There is no best way to partition a drive as such. Of course it depends on your set-up. If you have a complicated or odd server system, you may want to spend a lot of time thinking about this. If your current configuration works, leave it be.
- You will not gain a lot by making an effort.
But this is the important bit:
- The default, i.e. what the ubuntu installer chooses for you if you select erase entire drive is heavily tested by millions of users. It will work very well.
The default file system in Ubuntu currently is ext4. This is what that partitioning looks like on one of my virtual machines:
This works extremely well
Bonus 2: If btrfs is supposedly "better" than ext3/4, why isn't it the default?
There are things that are better about btrfs compared to ext4, and vice versa. Keep in mind that ext4 is, also, on the bleeding edge of file systems. It's brand new and very advanced. Btrfs is not magical. :-)
It may very well become the default soon; we'll see.
Here's the technical bit about btrfs's cool features (this list is copied verbatim from btrfs):
- Online volume growth and shrinking
- Online block device addition and removal
- Online defragmentation
- Online balancing (movement of objects between block devices to balance load)
- Transparent compression (currently zlib)
- Subvolumes (separately-mountable filesystem roots)
- Snapshots (writeable, copy-on-write copies of subvolumes)
- File cloning (copy-on-write on individual files, or byte ranges thereof)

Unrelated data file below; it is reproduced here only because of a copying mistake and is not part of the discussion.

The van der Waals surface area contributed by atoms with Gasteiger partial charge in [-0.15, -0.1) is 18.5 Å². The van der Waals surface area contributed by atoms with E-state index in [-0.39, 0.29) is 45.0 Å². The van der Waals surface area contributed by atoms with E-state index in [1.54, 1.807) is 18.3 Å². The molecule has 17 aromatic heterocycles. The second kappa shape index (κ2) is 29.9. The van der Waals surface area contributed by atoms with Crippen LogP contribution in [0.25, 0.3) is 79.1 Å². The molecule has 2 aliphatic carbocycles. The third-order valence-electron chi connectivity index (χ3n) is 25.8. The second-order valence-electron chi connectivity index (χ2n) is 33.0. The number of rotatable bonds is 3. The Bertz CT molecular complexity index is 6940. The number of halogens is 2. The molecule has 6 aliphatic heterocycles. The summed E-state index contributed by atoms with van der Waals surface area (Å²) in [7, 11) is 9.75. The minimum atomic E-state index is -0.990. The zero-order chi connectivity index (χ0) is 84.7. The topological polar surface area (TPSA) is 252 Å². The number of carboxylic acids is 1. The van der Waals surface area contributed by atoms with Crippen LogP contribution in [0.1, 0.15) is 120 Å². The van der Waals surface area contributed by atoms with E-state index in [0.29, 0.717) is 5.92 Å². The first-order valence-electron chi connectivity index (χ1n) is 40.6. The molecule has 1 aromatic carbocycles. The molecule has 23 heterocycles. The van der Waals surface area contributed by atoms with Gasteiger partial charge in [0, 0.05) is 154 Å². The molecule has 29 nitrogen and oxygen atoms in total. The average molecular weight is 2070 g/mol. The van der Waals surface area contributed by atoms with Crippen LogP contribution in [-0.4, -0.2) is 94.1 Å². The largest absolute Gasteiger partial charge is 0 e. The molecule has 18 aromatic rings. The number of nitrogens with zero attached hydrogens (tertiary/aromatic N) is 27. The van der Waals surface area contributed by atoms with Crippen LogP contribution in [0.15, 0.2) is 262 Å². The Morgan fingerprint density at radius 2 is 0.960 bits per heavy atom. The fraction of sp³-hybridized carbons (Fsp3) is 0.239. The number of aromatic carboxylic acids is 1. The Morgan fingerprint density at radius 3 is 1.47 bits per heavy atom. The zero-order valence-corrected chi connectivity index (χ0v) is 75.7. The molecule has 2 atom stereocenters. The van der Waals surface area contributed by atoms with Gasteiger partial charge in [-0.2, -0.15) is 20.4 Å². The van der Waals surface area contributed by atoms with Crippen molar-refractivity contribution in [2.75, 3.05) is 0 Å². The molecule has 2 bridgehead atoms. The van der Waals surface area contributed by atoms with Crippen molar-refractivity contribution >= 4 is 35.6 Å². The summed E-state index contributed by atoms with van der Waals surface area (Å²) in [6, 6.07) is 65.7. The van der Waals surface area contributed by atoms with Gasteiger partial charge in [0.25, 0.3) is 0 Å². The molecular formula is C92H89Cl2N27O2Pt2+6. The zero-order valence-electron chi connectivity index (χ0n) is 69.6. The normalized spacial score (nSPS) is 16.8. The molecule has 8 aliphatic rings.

- Object-level (RAID1-like) mirroring, (RAID0-like) striping
- Checksums on data and metadata (currently CRC-32C)
- In-place conversion (with rollback) from ext3/4 to Btrfs
- File system seeding (Btrfs on read-only storage used as a copy-on-write backing for a writeable Btrfs)
- User-defined transactions
- Block discard support (reclaims space on some virtualization setups and improves wear leveling on SSDs by notifying the underlying device that storage is no longer in use)
If you care about and use any of the above, btrfs will be a great boon. It's, after the oracle/sun merger, going to be what ZFS should have always been: Implemented. :)
Bonus 3: Will creating a separate boot partition reduce boot time?
No. Boot time is mostly waiting for the magnetic seek-head in the hard drive, you can gain very little indeed by changing any configuration at all. Partitioning the drive differently will do not much good.
You will possibly hear miracle stories of people decreasing their boot time by putting /boot right at the very beginning of the disk (where the platters are "smaller", so to speak). There will be about a 50% decrease in seek times at the very inner part of the disk compared to the very outside. Making an effort to put /boot there is futile. It's will be close to the beginning anyway, no need to bother with that. You should know this though, it makes sense to put the operating system first, and data last.